The Invasive Species That Couldn’t Invade
The red shiner is just a few inches long, and has no big scary fangs, no claws, no stinger, and no poisonous spines. The little minnow probably isn’t an animal that would ever strike fear in anyone’s heart, but it’s a fierce conqueror.
In fact, on paper, they seem like the perfect invasive species. They can live and reproduce almost anywhere, tolerate extreme conditions like high-temperature and low-oxygen water, eat almost anything, grow rapidly, and produce large numbers of young. And sure enough, after accidental releases from bait farms, they’re now found in a dozen states outside their native range. In their conquered territory, shiners are considered a serious threat to native species because they displace and outcompete them, prey on their young, introduce tapeworms and other parasites, and dilute gene pools through hybridization.
All this suggests that red shiners should be able to go wherever they please. But for some reason, they can’t go back home.
The shiner is native to a broad swath of the Mississippi River basin and, for almost half a century, was abundant in the creeks that fed into Lake Texoma in southern Oklahoma. Over the last few decades, though, they’ve all but disappeared there. Populations that used to number in the hundreds in the 1980s dropped to just single digits in the late '90s and early 2000s.
This doesn’t seem to be for lack of effort on the minnows' part, though, and surveys from recent years showed a mysterious pattern of reappearance and disappearance. After severe flooding in the area in the summer of 2007, previously impassable stretches of dry land were re-watered and the minnows re-colonized their old stomping grounds. In June 2009, researchers found 81 shiners in one of the creeks. Two months later, there were only four. By November, there was just one. Then that was gone, too. Just as quickly as they settled in, the fish disappeared again.
The minnows were still abundant in other nearby streams, though, so the problem didn’t appear to be a total loss of the species in the area. It was just this handful of creeks that they couldn’t get a foothold in.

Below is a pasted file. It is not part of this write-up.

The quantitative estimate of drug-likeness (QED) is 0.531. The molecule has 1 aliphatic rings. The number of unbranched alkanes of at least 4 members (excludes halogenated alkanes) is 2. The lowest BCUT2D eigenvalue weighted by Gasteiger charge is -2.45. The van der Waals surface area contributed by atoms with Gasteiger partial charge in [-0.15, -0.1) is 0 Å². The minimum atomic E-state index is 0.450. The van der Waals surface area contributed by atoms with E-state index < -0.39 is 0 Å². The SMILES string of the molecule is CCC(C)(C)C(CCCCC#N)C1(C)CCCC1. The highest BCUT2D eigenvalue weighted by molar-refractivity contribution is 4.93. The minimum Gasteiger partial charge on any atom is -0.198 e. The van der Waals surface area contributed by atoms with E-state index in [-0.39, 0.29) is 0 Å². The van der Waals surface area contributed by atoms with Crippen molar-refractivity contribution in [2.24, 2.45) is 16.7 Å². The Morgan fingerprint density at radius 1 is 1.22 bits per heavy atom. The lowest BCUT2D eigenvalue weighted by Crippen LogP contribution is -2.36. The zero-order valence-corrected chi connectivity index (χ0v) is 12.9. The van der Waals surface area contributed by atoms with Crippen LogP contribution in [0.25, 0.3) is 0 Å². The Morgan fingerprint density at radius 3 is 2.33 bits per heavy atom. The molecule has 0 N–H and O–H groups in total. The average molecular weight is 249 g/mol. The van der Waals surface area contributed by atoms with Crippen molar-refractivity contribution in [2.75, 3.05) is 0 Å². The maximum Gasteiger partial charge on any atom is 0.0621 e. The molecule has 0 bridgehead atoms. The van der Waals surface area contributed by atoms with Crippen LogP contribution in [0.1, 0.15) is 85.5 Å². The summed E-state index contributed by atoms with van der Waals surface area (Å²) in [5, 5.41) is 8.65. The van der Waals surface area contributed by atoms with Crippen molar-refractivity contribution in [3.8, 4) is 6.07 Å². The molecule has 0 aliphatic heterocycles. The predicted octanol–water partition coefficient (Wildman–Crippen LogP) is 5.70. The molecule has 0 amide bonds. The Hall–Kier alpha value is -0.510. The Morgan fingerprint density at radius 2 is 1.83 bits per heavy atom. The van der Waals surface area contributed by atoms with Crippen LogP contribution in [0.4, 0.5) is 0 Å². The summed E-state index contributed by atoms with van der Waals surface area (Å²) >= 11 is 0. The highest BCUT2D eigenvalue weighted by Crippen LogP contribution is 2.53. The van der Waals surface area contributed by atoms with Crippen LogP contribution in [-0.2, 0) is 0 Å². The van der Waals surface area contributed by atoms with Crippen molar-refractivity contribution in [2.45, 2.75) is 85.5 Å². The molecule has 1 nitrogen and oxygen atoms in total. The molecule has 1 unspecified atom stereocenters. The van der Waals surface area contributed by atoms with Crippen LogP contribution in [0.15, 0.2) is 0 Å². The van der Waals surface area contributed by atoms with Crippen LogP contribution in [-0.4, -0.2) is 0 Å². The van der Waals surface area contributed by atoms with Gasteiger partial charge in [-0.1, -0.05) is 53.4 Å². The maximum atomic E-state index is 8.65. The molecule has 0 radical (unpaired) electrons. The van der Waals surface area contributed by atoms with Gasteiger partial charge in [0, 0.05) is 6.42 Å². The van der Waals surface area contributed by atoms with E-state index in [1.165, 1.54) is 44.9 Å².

They say you can never go home again, and it looked like the shiners would agree. The little minnow that couldn’t presented scientists with a natural paradox, one that turned the standard invasive species narrative on its head. Why, biologists wondered, despite their abundance, tolerance of harsh conditions and invasiveness, couldn’t the fish re-invade the creeks they’d come from?
To find out what had locked the shiners out, University of Oklahoma zoologists Edie Marsh-Matthews, William Matthews, and Nathan Franssen decided to watch a shiner homecoming unfold. They built an artificial stream that mimicked the conditions and native fish populations of Brier Creek, where the shiners were losing the most ground after re-invasion.
After the other fish—which included stonerollers, bigeye shiners, blackstripe topminnows and green sunfish—had time to establish themselves, the shiners were thrown into the mix in a mock invasion. At first, they seemed right at home. They were healthy, they ate well and the males chased and circled the females in the shiner equivalent of courting. By the end of the experiments, though, only 20 percent of the invaders survived. Even in a fake stream, they’d failed again.
The three scientists searched for reasons for the die-off, but couldn’t find anything. They’d stocked enough shiners at the start of the experiment. The water chemistry looked fine. The filters were clean. The algae cover was ideal. Shiners had successfully reproduced and raised young and thrived in similar experiments when housed alone, so maybe the problem was one of the other fish.
The researchers found that the more adult sunfish there were in the stream during the experiments, the fewer shiners they wound up with in the end. The sunfish didn’t seem like likely suspects at first glance. They’d been stocked at the start of the experiment as small juveniles, hardly anything to worry about, and no one directly saw them preying on the shiners. But sunfish grow quickly, and by the end of the study, they were significantly larger and could pose a serious threat to the invaders.
Death-by-sunfish fit the timeline for what was happening in the wild, too. A group of invading red shiners, swimming into the creeks during spring and summer floods, would encounter juvenile sunfish that primarily eat insects. Given a summer to grow, the larger sunfish would start mixing small fish into their diet right around the time when the survey noted the shiners disappearing.
The shiners’ failure to reinvade looks like just a matter of being in the wrong place at the wrong time. They’d come home again just before they would get added to their neighbors’ menu. Their behavior doesn’t help, either. In the experiments, the shiners tended to swim at midwater where sunfish hunt, and engaged in less defensive behavior in the face of danger. The small native fish like the bigeye shiners, on the other hand, mostly swam closer to the surface and stayed in parts of the stream that were too shallow for the larger predators.
As destructive as invasive species can be, the shiners show that even an invader can sometimes be an underdog.